Rebuild momentum hit by recent quakes
Reserve Bank governor Alan Bollard says the time frame for the Canterbury rebuild has slipped substantially back into 2013, with builders and insurers saying the December aftershocks have contributed to further delays in getting insurance on new projects.
The bank's estimate of how much damaged property will be rebuilt had increased to $20 billion-plus from $15b.
The bank now estimates the total cost of claims stemming from the earthquakes, including claims for business interruption and temporary accommodation, could be much higher, at $30b.
"In the meantime, it is the insurance sector that's the prime thing holding up the rebuild," he said. "That's not to say there aren't regulatory problems behind that, but until there is some better degree of seismic stability, that is their response, and one can understand that.
"We're obviously looking for that to loosen up and start to see new insurance get into place."
The Canterbury and wider New Zealand economy continue to face uncertainty from both the quakes and the European sovereign debt crisis, meaning the bank's official cash rate (OCR) was likely to stay at a historic low of 2.5 per cent for the rest of the year.
Asked when he might change the rate, Bollard said the OCR was in a "sweet spot" and the market held the view it was likely to be unchanged in 2012. "We're reasonably comfortable with that view at the moment," he said. "But, of course, we will keep looking at those things."
Bollard was making his traditional first public speech of the new year to the Canterbury Employers' Chamber of Commerce. Last year, the address was made in the Hotel Grand Chancellor, one of the high-profile quake casualties.
He noted significant aftershocks were still occurring 16 months after the first major quakes, with 400 greater than magnitude-4.0, and more than 40 greater than magnitude-5.0, not to mention the city's "unusual propensity to liquefaction".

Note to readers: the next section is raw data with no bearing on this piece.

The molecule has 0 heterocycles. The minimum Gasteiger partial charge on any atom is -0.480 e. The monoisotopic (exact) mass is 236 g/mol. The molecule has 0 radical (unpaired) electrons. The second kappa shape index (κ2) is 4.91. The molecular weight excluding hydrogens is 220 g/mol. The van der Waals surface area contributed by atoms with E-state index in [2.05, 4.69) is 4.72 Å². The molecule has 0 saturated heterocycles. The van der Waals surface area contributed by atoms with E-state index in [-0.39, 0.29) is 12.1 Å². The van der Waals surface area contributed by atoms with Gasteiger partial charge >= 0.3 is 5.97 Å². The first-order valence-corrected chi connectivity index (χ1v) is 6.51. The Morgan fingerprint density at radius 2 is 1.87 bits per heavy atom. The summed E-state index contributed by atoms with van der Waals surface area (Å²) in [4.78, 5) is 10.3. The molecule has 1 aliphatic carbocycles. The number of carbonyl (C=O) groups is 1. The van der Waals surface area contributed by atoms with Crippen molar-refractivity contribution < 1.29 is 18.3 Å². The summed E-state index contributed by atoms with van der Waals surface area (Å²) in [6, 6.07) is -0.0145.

He noted that Prime Minister John Key said this week that nearly 70 per cent of 1357 buildings approved for demolition had been demolished.
With 80 per cent of Christchurch insured, the bank's working assumption was that about $20b of damaged property would be rebuilt. That was equivalent to about 10 per cent of New Zealand's gross domestic product (GDP) - "a very large shock indeed".
By comparison, the massive earthquake and tsunami that hit Japan in March last year was estimated to have caused damage equivalent to about 3 per cent to 4 per cent of Japan's GDP.
Central and local government faced significant costs as a result of the quakes, the largest being an $11.7b Earthquake Commission (EQC) cost and another $2b cost on Government accounts, with total claims expected to exhaust EQC's natural disaster fund.
While the rebuild might not start in earnest until 2013, the number of quake-related building consents for buildings had spiked "quite a lot" since September, Bollard said.
"A lot of people are making decisions . . . and going through and getting regulatory approval, often in advance of being able to get insurance and putting work in place."
Residential investment and consumption in the city was picking up more than elsewhere in the country.
New Zealand's GDP growth was expected to run at 2 per cent to 3 per cent in 2012, lower than the 3 per cent forecast given in December.
The rebuild was eventually expected to add 1 percentage point to the national growth figure.
It was projected to provide a boost to demand similar to the mid-2000s housing boom.